What’s New in Diabetes Technology?

continuous glucose monitoring sensor

Just as innovation has changed the way we shop, bank, and search for information, it’s transformed the way we manage chronic diseases like diabetes. These new technologies have made life easier for people with type 1 and type 2 diabetes.

Stick-Free Glucose Testing

Frequent needle sticks to test blood sugar are a crucial, but sometimes unpleasant part of the daily diabetes routine. Testing your blood sugar helps you make decisions about what you eat, exercise, and insulin dosing.

Continuous glucose monitoring, or CGM, helps you avoid the stick. It measures your blood sugar every few minutes via a tiny sensor inserted under the skin of your belly or arm, and sends the results wirelessly to a pump, smartphone, or other devices.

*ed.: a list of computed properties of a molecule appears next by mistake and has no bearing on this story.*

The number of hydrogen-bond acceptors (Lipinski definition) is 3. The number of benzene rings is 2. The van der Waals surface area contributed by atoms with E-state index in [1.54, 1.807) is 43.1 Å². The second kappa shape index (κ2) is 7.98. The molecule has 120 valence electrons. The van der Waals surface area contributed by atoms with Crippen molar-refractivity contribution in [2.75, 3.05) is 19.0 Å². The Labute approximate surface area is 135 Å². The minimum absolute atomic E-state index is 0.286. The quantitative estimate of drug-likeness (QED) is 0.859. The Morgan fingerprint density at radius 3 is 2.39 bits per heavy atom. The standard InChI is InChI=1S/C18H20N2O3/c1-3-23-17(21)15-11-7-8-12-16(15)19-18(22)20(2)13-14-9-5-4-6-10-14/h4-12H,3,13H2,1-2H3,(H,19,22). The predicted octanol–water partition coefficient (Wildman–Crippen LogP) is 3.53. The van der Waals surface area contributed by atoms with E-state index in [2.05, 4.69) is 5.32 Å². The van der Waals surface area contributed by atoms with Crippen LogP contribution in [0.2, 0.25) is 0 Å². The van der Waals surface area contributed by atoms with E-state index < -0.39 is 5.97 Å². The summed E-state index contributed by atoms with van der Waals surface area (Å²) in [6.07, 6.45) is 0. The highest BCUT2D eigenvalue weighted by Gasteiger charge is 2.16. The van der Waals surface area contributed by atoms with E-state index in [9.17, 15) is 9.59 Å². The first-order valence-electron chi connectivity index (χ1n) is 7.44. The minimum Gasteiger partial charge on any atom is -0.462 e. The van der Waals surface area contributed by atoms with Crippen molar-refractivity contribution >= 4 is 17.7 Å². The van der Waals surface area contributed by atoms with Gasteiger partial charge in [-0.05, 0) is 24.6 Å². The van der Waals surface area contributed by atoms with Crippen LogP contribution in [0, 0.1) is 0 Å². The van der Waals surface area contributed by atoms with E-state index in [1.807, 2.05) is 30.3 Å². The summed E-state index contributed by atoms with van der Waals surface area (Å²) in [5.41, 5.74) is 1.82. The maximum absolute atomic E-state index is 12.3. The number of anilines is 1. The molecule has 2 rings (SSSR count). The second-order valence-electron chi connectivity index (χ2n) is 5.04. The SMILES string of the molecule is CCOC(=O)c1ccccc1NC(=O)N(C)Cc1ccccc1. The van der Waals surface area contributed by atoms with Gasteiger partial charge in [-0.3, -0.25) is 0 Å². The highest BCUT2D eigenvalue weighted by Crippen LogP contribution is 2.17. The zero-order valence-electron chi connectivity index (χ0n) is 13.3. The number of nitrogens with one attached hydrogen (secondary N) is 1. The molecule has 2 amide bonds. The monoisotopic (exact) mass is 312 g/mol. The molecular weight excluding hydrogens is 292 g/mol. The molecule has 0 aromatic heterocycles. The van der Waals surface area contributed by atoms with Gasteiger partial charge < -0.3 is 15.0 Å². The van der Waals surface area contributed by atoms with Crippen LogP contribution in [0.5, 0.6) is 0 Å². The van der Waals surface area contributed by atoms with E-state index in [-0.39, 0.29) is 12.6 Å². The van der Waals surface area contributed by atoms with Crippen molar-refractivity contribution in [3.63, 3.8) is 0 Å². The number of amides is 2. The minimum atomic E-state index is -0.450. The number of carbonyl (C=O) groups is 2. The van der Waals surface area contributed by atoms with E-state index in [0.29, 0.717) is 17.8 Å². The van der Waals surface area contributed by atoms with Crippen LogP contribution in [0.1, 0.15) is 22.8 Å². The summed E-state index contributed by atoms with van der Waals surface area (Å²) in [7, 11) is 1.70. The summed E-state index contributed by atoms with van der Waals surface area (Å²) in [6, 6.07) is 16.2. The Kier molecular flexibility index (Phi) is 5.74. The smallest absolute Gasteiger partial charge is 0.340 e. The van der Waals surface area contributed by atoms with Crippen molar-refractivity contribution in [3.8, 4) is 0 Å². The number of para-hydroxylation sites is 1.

The FreeStyle Libre was the first CGM system to not require a finger stick. To get your blood sugar number, you simply wave a reader over the sensor. The original Abbott’s FreeStyle Libre was wearable for up to 10 days, but the newest version is designed for 14-day wear.

The Dexcom G6 is approved as both a standalone CGM and for integration with automated insulin dosing systems.

In January 2020, Tandem Diabetes Care launched its t:slim X2 insulin pump with Control-IQ technology, which combines the Dexcom G6 CGM with an insulin pump to regulate insulin levels with little user effort. It’s the first system that both adjusts basal (background) insulin levels and delivers automatic bolus (mealtime) doses to prevent blood sugar from getting too low or too high.

“With the advent of CGM, we’re looking at a new phrase: ‘time-in-range.’ That’s the percentage of the day a person spends with their blood sugar in the range their doctor wants them to be in,” explains Jason Ng, MD, clinical associate professor of medicine in the University of Pittsburgh Medical Center Division of Endocrinology and Metabolism. “The monitor can check blood sugar every 5 minutes throughout the day, and it can catch fluctuations in a patient’s blood sugar that a finger stick can’t.”